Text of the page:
EU lawmakers challenge Catholic nominee for top health job
* Devout Maltese Catholic nominated for top EU health job
* Borg's views on abortion, homosexuality worry MEPs
By Robin Emmott and Claire Davenport
BRUSSELS, Nov 13 (Reuters) - European lawmakers are challenging Malta's nominee for the EU's top health job because of his contempt for homosexuals and opposition to abortion, after his predecessor quit over an investigation linking him to bribery.
European Greens, Liberals and Socialists, who have spoken out against Tonio Borg, Malta's foreign minister and a devout Catholic, make up half of the parliament. The Conservatives, who are more likely to back him, have just under half of the legislature, with independents making up the rest.
"The question is really to what extent he is willing to openly and publicly disassociate himself from his previous statements," said Franziska Brantner, a Green member of the European Parliament ahead of a non-binding vote on Borg's nomination from 1400 GMT in Brussels.
Borg, who will be at the hearing on Tuesday, could not immediately be reached for comment.
The controversy threatens to further embarrass the European Commission after Malta's previous commissioner John Dalli resigned last month in a tobacco lobbying scandal.
It also casts doubt on selection procedures at the EU executive which places officials in unelected posts that shape regulation across Europe at a time when many Europeans question the Commission's democratic legitimacy.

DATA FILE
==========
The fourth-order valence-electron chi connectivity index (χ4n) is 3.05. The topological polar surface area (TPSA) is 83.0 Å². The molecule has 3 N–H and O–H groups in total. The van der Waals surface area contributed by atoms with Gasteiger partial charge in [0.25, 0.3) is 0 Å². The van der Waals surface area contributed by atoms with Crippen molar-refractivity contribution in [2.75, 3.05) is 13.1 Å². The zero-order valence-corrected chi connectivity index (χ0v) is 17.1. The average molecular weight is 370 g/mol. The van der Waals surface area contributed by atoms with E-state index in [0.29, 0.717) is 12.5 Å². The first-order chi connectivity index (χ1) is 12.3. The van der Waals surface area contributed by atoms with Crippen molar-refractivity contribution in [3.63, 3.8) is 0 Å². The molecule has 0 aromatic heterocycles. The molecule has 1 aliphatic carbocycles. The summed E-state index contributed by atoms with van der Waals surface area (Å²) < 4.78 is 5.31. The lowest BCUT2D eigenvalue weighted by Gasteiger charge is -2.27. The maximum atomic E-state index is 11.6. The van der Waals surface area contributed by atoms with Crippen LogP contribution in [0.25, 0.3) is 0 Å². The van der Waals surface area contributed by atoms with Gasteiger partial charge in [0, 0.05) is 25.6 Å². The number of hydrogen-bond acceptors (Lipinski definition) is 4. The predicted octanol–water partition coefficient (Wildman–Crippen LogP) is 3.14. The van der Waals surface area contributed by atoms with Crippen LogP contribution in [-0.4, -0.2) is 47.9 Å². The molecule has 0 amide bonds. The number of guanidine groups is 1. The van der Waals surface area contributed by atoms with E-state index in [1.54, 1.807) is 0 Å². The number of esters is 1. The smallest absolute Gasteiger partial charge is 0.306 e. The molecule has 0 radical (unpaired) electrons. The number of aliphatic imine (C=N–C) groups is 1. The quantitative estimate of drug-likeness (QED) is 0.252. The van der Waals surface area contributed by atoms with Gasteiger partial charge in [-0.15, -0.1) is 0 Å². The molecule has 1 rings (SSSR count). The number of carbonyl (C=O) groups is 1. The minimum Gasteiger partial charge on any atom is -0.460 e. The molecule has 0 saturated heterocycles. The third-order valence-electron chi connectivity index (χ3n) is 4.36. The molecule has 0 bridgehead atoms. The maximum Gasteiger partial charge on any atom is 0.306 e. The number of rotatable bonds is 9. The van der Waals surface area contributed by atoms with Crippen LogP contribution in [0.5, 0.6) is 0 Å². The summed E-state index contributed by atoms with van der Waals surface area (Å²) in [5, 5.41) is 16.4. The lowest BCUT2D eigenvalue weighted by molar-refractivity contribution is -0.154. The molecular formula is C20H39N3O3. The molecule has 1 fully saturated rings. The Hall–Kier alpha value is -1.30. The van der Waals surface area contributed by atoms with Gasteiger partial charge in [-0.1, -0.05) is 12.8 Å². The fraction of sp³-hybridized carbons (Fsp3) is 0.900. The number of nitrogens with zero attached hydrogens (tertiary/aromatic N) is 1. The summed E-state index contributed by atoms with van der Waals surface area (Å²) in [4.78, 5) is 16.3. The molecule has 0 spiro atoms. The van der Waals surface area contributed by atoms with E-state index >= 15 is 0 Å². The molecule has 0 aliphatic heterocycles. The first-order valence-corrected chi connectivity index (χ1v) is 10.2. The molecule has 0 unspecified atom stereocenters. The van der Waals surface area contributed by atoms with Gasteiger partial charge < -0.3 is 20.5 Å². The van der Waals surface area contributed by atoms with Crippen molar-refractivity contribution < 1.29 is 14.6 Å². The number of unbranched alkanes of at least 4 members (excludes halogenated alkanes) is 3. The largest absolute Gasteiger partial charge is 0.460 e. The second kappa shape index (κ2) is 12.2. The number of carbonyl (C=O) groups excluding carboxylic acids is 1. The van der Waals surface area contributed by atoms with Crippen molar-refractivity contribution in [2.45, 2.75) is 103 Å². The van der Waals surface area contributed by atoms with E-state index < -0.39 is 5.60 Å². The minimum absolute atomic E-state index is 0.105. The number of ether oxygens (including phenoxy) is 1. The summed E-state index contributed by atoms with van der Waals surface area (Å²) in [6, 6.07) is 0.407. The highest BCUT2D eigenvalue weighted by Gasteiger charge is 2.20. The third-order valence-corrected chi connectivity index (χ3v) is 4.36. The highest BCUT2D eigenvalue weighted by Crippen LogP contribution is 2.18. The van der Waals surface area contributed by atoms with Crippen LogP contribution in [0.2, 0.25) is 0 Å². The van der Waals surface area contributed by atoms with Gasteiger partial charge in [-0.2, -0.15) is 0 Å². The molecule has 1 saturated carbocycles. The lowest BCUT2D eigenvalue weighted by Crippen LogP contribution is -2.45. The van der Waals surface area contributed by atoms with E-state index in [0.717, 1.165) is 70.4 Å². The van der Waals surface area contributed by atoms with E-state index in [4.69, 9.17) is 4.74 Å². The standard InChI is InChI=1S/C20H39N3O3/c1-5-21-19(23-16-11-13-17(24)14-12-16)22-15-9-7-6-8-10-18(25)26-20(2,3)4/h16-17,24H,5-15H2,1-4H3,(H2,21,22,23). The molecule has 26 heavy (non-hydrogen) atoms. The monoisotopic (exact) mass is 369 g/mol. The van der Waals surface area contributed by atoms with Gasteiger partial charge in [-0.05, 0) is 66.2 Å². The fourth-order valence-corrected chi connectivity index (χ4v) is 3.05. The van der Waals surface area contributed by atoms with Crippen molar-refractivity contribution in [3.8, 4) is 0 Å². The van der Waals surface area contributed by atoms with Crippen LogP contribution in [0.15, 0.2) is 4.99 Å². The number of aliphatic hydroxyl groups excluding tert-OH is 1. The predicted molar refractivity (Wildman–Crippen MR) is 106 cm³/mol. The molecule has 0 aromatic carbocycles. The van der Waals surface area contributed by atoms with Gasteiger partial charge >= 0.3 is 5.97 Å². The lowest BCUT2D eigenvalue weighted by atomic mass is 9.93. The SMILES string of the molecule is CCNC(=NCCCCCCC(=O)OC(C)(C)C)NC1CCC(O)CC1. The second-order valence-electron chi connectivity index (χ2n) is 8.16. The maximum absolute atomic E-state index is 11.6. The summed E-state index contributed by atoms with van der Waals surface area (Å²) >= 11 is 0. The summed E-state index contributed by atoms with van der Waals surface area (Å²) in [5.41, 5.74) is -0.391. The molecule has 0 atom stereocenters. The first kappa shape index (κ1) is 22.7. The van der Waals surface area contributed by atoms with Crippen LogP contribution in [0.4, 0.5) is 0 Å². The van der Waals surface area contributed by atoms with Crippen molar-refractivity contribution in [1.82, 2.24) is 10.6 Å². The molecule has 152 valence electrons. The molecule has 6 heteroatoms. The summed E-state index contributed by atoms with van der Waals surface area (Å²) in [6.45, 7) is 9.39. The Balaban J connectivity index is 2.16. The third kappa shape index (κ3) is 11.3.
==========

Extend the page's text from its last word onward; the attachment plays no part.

Borg's personal views matter because the EU health commissioner oversees sensitive policy on issues such as access to healthcare, contraception, sexually transmitted diseases and stem cell research, lawmakers and rights groups say.
"The European Union has always been deeply committed to the promotion of human rights... There are serious doubts as to whether Mr Tonio Borg shares this commitment," rights group the European Humanist Federation wrote in a letter on Oct. 30 to the Commission's president Jose Manuel Barroso.
Borg has lobbied against abortion in Malta, a position many EU lawmakers say they cannot accept from a health commissioner.
"THAT'S ALL WE NEED NOW"
Christian groups say Borg is being unfairly targeted for his Catholic faith. Borg, who is also Malta's deputy prime minister, has insisted his views are not extremist and that he champions everyone's right to their own opinions.
His comments from 2009 during a debate in the Maltese parliament on rent laws have caused the most fuss among liberals in Brussels and in Malta. Borg is reported to have said gay couples could not expect to be eligible for social housing.
"That's all we need now. After we've finally decided to limit inheritance to married couples and children, now we are expected to extend this protection to those who decide to go and live with someone of the same sex," Borg is cited saying in 2009, according to an Oct. 29 European Parliament report.
Malta is a conservative country and in June, the tiny island nation of 410,000 inhabitants wanted the Commission to stop funding stem cell research that used human embryos, which is allowed in some EU countries.
Britain is running trials of human embryonic stem cell treatment for a type of blindness called Stargardts disease.
The parliament's decision to reject Italian politician Rocco Buttiglione in 2004, because he said he believed homosexuality was a sin, forced Italy to put forward someone else.
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